In today's consumerist society, it's getting increasingly hard to separate the good and the bad. Marketing magic makes everything seem good for you, but are they really? We look at four well-loved health items: juice drinks, frozen yogurt, crackers, and aloe vera gel, to see if they're truly what they claim to be.
These pranksters don’t only turn up on April 1st, but is probably part of your shopping list some of the time. Watch out for these health products and don’t continue to be fooled! Happy April Fools!
1. Fruit Juice Drink
How many times have you picked up a carton of orange juice drink at the supermarket, thinking you’re going with the healthier option? Here’s some news: the reason the word “drink” appears behind juice is because it’s not really fruit juice. Sure, it’s camouflaging as a juice, but it doesn’t actually contain very much real fruit juice at all. Fruit juices are supposed to contain 100% fruit juice, but juice drinks are made with added sugar and water. Here’s some proof:
Ingredients list of popular branded orange juice drink: orange juice, sucrose (fancy name for sugar), glucose (another fancy name for sugar), Vitamin C, Vitamin E, and Vitamin A, permitted food conditioners, flavouring, preservative and colouring.
What to do: Read the labels and ingredients list properly. If you like having fruit juice in your diet, purchase only 100% juice, or squeeze your own juice. Avoid words like “drink, beverage, cocktail, etc” on labels as it means it isn’t 100% juice. Also don’t be fooled by labels that state “contains real juice”, because even a drop of fruit juice in it allows legal use of that pointer. Also, even when consuming 100% juice, be careful with your servings as it’s still very high in sugars. Try eating the fruits instead.
2. Fruit of the Earth Aloe Vera 100% Gel
We have to admit that we’ve been fooled by this before as well. Sometimes when you get a terrible sunburn, all you want is a quick solution to relieve that charred skin of yours. Most people turn to aloe vera gel, which works wonders in soothing sunburns. However, the 100% on the Fruit of the Earth Aloe Vera Gel packaging actually refers to the gel and not the aloe vera. So technically, you’re buying 100% gel that contains aloe vera, and it’s not 100% made from aloe vera.
Ingredients list: Aloe Vera (Aloe Barbadensis) Gel, Triethanolamine, Tocopheryl Acetate (Vitamin E), Carbomer 940, Tetrasodium EDTA, DMDM Hydantoin, Diazolidinyl Urea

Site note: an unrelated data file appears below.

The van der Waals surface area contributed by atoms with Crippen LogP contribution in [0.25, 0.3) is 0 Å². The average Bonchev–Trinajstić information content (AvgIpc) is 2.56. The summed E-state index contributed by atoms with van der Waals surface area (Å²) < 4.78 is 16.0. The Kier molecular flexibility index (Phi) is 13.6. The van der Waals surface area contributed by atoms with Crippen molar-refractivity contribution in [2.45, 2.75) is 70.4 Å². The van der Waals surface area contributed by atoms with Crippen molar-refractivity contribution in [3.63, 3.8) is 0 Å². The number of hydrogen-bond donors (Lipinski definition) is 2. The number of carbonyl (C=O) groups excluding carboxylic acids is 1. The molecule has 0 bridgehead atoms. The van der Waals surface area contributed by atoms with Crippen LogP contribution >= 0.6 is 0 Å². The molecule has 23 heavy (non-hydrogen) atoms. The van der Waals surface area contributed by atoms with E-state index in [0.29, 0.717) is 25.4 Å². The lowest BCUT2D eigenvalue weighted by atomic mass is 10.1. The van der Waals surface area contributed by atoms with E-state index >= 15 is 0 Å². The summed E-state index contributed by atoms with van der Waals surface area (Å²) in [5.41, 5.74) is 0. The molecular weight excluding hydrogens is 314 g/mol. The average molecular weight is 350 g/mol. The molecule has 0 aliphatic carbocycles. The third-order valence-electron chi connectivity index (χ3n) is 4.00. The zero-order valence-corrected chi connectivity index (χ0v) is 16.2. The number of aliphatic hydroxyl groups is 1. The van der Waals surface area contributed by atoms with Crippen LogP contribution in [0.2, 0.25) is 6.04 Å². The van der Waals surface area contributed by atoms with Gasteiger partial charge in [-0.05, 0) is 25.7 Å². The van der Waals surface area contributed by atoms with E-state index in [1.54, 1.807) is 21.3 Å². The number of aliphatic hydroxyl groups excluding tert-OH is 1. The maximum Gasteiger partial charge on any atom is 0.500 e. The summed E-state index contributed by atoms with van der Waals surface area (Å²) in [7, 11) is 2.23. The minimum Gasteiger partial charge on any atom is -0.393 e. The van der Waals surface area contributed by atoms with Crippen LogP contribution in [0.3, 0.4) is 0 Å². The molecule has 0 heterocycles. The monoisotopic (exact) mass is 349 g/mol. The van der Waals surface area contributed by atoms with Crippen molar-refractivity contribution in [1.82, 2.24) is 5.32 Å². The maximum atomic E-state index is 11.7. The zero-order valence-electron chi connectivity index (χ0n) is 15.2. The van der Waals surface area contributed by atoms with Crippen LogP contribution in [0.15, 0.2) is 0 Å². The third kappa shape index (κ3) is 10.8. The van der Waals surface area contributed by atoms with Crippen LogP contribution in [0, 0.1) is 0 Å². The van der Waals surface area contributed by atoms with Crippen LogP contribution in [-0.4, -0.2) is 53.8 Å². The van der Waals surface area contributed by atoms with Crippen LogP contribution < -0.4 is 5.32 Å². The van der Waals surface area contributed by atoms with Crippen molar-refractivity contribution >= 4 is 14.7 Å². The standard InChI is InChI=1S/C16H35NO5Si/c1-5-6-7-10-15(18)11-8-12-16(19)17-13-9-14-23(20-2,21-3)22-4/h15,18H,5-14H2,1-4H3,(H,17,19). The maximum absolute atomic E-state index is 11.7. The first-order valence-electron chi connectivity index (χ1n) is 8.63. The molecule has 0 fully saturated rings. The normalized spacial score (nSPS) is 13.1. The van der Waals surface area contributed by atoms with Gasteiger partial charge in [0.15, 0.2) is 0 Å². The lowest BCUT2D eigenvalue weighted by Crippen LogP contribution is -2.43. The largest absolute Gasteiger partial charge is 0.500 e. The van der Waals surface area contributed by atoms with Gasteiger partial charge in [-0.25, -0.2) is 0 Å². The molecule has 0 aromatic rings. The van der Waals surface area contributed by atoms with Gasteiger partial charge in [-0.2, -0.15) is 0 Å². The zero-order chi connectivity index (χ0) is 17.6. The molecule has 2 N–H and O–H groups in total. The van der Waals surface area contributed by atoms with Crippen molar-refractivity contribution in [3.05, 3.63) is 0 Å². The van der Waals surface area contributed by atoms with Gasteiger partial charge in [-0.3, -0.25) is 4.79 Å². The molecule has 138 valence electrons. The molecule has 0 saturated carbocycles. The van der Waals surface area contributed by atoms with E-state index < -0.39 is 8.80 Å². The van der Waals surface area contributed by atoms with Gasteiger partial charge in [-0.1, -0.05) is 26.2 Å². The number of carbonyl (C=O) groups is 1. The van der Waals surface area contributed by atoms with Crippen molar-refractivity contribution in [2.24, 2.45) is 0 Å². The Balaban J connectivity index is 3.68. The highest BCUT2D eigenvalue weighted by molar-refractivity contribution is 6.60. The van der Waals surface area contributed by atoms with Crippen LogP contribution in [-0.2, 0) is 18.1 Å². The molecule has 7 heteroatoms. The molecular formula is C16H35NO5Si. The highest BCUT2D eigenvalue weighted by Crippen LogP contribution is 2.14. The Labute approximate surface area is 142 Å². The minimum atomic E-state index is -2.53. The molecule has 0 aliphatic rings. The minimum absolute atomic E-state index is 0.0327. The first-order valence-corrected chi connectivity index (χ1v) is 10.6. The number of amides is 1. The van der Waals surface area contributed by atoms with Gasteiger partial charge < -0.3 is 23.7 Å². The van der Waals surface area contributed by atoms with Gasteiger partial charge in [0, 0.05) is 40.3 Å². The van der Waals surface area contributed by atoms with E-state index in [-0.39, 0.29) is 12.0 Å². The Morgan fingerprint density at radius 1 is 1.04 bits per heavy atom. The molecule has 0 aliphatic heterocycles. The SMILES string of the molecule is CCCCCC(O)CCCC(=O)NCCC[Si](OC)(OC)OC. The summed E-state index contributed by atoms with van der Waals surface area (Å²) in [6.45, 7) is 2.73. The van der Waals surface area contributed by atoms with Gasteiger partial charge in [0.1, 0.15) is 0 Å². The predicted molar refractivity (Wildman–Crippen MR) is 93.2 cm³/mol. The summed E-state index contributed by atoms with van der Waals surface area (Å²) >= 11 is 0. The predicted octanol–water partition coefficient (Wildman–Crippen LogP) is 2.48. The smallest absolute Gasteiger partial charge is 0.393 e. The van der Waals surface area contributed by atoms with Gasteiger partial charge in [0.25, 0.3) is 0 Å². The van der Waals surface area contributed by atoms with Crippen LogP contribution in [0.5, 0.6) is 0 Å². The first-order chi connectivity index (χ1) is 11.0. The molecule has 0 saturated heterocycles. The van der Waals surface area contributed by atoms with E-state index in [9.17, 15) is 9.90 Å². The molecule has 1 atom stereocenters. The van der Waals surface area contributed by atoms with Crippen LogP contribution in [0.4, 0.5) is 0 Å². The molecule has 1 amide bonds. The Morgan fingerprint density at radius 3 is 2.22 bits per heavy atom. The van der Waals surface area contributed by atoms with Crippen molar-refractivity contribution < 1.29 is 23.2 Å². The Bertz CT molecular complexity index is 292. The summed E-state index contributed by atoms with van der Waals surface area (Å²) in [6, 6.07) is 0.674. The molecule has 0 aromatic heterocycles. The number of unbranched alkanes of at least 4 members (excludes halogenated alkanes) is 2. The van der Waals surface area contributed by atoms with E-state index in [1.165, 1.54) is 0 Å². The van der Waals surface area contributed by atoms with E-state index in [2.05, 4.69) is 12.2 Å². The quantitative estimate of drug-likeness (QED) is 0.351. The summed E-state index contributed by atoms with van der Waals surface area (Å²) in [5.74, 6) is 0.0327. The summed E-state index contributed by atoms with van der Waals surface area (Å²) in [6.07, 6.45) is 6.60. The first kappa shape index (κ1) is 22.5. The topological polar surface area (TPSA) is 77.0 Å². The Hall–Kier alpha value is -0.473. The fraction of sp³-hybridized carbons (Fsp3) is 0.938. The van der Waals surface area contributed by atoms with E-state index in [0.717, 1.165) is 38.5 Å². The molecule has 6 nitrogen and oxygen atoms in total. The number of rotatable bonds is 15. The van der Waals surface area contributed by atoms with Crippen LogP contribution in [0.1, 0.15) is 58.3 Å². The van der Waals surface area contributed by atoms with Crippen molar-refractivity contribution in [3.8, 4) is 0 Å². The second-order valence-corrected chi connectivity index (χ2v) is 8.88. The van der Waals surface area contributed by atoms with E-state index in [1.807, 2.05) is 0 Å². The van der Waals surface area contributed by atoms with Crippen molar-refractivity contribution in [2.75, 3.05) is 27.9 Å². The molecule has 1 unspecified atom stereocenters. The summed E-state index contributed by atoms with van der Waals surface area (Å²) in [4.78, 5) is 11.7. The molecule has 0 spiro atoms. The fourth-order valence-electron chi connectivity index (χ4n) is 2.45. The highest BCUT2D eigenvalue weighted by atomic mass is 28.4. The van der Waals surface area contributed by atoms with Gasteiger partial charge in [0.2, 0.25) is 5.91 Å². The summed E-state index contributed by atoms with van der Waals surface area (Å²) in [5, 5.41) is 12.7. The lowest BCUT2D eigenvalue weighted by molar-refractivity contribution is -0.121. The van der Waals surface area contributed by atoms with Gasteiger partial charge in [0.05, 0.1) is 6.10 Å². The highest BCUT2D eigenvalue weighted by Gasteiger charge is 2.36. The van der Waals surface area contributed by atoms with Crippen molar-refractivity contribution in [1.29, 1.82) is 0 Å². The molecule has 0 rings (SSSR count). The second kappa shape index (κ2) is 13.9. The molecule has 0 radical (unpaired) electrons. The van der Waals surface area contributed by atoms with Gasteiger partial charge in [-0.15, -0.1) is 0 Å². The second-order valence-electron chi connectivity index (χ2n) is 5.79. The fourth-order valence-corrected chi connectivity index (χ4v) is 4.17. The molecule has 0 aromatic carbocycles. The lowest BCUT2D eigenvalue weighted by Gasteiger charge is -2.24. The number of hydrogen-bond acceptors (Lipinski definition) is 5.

What to do: If for some reason you are looking for pure aloe vera gel, there are many organic and pure gels out there to pick from. You just need to read the labels and check the ingredients list carefully. If there are some ingredients you don’t really understand, Google’s your best friend. We did a bit of Googling and found that the Fruits of the Earth particular gel contains the controversial ingredient, Triethanolmine. There’s strong evidence of Triethanolmine being a human skin toxicant or allergen, so tread carefully.
Many believe crackers to be a healthy snack. However, while some crackers are indeed healthy, there are many popular ones that load you up with simple carbs, sugars, sodium, and unhealthy fats. Too much sugar and sodium can cause obesity, high blood pressure, heart failure and other serious issues.
Ingredients list for popular brand crackers: Unbleached enriched flour (wheat flour, niacin, reduced iron, thiamine, mononitrate [vitamin B1], riboflavin [vitamin B2], folic acid), soybean and/or palm oil, whey (from milk), sugar, partially hydrogenated cottonseed oil, salt, leavening (baking soda and/or calcium phosphate), high fructose corn syrup, soy lecithin, malted barley flour, natural flavour.
What to do: It’s not a bad thing to snack on some crackers once in a while, but make sure you don’t mindlessly munch on too much sugar, and refined grains in one sitting. If you can, look for crackers that are 100% wholegrain, with a short ingredients list that you understand. Also be aware of misleading packaging. We browsed the supermarket aisles and came across many brands that dished up saturated fats, high fructose corn syrup, and little to no fiber, but had health claims on the packaging like “8-grain”, “contains wholegrain” etc.
4. Frozen Yogurt
Ahhhh… frozen yogurt on a hot sunny day. The guilt-free substitute of ice cream, so low-fat that you can enjoy as much of it as you want. Right? We have sad news for you. Frozen yogurt is unfortunately not a health food. We took a look at the nutritional values of a famous brand’s strawberry froyo, and a 1-cup serving dishes up 53.5g of sugar (a whopping 13 teaspoons of sugar; the World Health Organization now recommends 6 teaspoons a day) and 267 calories. That’s a lot, and we haven’t even talked about the sweet toppings we all like to add on.
Ingredients list for popular branded strawberry frozen yogurt: Milk, water, fructose (sugar), dextrose (sugar), maltodextrin (aka sugar), non-fat dry milk, natural flavour, yogurt powder, citric acid, natural gums, lactospore (micro-encapsulated probiotic), strawberry syrup (strawberry juice, fructose, sugar, citric acid, sodium citrate, xanthan citrate, potassium sorbate, strawberry flavour).
What to do: Practise moderation. You can of course indulge in frozen yogurt once in a while, as long as you’re aware that it’s not a health food, but a treat. Otherwise try looking for a low-sugar fruit yogurt, and pop it in the freezer yourself!
We’ve all been duped once or twice (or 50 times), but as long as you learn from it, that’s okay. Shop smart, and always, ALWAYS read the ingredients and fine print.
Do you know of any other products posing as “health” products? Let us know in the comments below or on our Facebook page!